Tutorial: How to transfer and copy vinyl records and tape cassettes to your PC and CD
Before you start make sure that the sound card on your computer has an 'Input / Line-In' socket.
Connecting a Turntable:
There are two main types of Hi-Fi systems: Separates and Midi / Mini. In order to record any sound to the hard drive the signal from the turntable needs to be amplified before
it enters the sound card. There are three ways of doing this:
Connect your turntable to a phono preamp and use the 'Line-Out' phono sockets to connect to the 'Line-In' on the sound card.
Connect your turntable to a Hi-Fi amplifier / receiver and use the 'Tape-Out' phono sockets to connect to the 'Line-In' on the sound card.
If your Hi-Fi is a Midi / Mini System and does not have 'Line-Out' phono sockets you can connect the 'Headphone Socket' to the 'Line-In' on the sound card. You will have
to be careful doing it this way as the volume level is adjustable, unlike line-out or tape-out which is at a constant line level. Make sure that you don't turn the volume up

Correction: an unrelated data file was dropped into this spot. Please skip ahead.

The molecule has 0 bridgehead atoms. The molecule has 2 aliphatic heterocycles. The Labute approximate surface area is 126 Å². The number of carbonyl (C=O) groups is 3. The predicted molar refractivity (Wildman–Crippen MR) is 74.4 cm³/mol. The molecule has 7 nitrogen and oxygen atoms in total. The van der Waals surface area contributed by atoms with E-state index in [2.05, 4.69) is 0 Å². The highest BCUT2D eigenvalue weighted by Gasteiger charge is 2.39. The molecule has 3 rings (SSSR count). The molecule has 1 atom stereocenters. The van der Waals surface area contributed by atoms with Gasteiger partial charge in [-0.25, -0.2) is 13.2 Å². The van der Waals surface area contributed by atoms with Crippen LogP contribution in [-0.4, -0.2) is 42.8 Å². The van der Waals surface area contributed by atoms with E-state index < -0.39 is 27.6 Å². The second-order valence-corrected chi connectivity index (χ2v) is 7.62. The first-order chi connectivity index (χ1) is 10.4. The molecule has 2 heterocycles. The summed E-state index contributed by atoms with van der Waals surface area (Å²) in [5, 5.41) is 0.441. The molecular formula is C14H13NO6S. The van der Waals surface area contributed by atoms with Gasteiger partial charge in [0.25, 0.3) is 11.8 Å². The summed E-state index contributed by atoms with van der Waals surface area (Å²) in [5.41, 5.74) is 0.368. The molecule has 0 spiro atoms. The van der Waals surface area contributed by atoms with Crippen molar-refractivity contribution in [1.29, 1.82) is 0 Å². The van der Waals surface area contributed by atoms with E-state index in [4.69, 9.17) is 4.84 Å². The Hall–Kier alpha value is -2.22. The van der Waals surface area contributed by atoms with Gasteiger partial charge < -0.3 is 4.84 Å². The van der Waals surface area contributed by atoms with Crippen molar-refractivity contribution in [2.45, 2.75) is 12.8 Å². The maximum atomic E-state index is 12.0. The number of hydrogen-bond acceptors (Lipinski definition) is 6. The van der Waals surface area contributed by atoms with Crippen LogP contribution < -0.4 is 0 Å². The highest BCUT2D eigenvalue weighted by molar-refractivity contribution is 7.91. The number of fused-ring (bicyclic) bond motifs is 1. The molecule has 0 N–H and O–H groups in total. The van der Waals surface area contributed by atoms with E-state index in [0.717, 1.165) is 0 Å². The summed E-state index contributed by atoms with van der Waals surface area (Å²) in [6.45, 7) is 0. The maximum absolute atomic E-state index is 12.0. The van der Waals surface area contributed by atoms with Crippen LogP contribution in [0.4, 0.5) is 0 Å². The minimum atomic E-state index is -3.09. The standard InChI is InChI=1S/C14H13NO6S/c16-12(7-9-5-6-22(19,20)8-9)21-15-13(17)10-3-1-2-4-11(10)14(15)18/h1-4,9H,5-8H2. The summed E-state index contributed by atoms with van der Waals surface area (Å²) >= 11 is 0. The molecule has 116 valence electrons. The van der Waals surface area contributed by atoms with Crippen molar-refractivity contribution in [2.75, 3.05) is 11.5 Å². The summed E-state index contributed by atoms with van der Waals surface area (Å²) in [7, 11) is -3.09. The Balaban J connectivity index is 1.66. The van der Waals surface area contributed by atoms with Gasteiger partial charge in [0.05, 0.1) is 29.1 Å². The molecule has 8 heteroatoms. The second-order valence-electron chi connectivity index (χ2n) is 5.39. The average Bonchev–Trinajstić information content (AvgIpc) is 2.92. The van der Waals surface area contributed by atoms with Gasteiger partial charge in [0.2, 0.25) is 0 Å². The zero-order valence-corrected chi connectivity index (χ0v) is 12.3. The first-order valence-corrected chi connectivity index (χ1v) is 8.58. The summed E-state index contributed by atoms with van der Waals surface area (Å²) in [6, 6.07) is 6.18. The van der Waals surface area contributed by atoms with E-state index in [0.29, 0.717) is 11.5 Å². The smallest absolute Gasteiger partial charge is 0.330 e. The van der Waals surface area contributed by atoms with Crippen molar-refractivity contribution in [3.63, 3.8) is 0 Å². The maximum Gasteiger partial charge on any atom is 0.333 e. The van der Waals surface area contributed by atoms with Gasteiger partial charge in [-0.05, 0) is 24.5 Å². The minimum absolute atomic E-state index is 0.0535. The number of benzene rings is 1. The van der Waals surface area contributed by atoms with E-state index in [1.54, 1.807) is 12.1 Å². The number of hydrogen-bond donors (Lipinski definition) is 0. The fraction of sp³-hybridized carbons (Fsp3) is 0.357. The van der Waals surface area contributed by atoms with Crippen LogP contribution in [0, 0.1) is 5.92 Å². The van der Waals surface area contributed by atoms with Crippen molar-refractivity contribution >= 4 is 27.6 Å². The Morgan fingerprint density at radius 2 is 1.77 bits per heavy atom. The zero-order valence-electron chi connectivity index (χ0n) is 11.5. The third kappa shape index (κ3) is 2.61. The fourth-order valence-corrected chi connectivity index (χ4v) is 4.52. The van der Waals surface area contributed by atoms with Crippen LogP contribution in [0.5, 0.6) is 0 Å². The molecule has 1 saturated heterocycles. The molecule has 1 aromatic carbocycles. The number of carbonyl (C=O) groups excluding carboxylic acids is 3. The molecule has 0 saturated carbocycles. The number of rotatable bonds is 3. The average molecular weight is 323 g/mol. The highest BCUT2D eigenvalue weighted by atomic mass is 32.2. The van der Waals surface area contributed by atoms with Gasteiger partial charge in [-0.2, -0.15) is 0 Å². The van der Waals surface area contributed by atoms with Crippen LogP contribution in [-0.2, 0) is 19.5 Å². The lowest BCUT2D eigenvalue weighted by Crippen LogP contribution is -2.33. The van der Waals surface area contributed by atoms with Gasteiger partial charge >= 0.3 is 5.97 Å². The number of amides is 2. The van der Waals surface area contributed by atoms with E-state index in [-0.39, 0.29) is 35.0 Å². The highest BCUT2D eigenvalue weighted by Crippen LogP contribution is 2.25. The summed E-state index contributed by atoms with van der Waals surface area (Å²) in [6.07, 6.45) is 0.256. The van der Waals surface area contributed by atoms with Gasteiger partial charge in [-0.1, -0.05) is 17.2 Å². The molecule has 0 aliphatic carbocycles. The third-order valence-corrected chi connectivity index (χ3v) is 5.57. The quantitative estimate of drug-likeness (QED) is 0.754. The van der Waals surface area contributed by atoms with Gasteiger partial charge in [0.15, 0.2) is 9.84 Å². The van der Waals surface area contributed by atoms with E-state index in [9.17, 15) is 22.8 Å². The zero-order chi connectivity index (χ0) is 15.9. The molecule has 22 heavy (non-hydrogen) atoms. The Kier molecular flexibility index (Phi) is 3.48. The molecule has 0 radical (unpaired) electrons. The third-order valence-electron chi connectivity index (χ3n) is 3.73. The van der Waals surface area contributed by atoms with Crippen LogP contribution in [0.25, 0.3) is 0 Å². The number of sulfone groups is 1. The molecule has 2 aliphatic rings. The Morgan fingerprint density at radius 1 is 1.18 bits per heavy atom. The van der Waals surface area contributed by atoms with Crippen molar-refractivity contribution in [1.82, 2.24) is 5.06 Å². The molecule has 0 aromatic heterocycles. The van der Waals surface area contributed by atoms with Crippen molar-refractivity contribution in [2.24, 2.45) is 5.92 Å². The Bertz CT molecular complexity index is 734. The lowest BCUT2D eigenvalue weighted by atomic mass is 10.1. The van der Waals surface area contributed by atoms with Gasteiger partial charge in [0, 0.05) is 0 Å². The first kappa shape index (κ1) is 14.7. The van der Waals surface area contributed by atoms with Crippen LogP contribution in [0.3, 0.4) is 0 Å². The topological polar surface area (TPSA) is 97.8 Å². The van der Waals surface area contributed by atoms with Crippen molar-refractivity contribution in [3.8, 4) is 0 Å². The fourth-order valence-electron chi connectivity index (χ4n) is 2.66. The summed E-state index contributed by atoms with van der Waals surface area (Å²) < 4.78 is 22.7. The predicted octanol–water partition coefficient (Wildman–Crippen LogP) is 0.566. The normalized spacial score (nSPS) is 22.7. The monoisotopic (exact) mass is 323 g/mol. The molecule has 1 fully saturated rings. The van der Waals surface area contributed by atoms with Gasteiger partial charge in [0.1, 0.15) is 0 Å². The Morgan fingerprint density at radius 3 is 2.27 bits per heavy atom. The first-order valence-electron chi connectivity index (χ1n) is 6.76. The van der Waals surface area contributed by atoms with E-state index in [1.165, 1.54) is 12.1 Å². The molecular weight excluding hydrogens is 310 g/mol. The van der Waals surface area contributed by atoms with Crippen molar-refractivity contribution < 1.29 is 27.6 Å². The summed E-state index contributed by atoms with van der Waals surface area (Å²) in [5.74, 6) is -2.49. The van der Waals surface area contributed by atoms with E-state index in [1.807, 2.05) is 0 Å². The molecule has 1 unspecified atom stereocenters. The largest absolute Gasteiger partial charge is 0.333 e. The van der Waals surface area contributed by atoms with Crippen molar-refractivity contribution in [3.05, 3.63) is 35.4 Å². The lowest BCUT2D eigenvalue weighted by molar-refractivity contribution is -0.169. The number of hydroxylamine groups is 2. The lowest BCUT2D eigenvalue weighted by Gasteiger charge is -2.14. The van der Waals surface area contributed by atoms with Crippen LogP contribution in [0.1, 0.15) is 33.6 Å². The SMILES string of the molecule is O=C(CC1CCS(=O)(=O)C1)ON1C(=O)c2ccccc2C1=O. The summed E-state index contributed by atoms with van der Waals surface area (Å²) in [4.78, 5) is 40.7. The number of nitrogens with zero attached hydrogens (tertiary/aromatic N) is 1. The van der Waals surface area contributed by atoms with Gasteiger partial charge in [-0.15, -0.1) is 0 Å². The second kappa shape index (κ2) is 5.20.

too high or it will result in a distorted recording and could even damage your equipment.
Connecting a Tape Cassette Deck:
Cassette decks are a little different and much easier to connect as they do not need to be amplified before the signal reaches the sound card. The easiest way is to directly
connect 'Tape-Out' on the cassette deck to 'Line-In' on your sound card. The signal will already be at Line Level and there are no adjustments to make. You do not have to
involve your amplifier in this set-up.
If your Hi-Fi is a Midi / Mini System and does not have 'Tape-Out' or 'Line-Out' sockets simply follow step 3 above.
Preparing your Computer:
The sound will be recorded as a PCM WAV file at 44,100Hz (44.1kHz), 16 Bit Stereo for best sound quality. This means that a track lasting 3 to 4 minutes could become
40 to 50MB in size. If you have an LP with 12 tracks on it you will need at least 600MB of free hard disk space.
The Recording Software:
Once connected you will need software to record the incoming sound. All recording software has one main task - to copy sound from an internal / external source onto your hard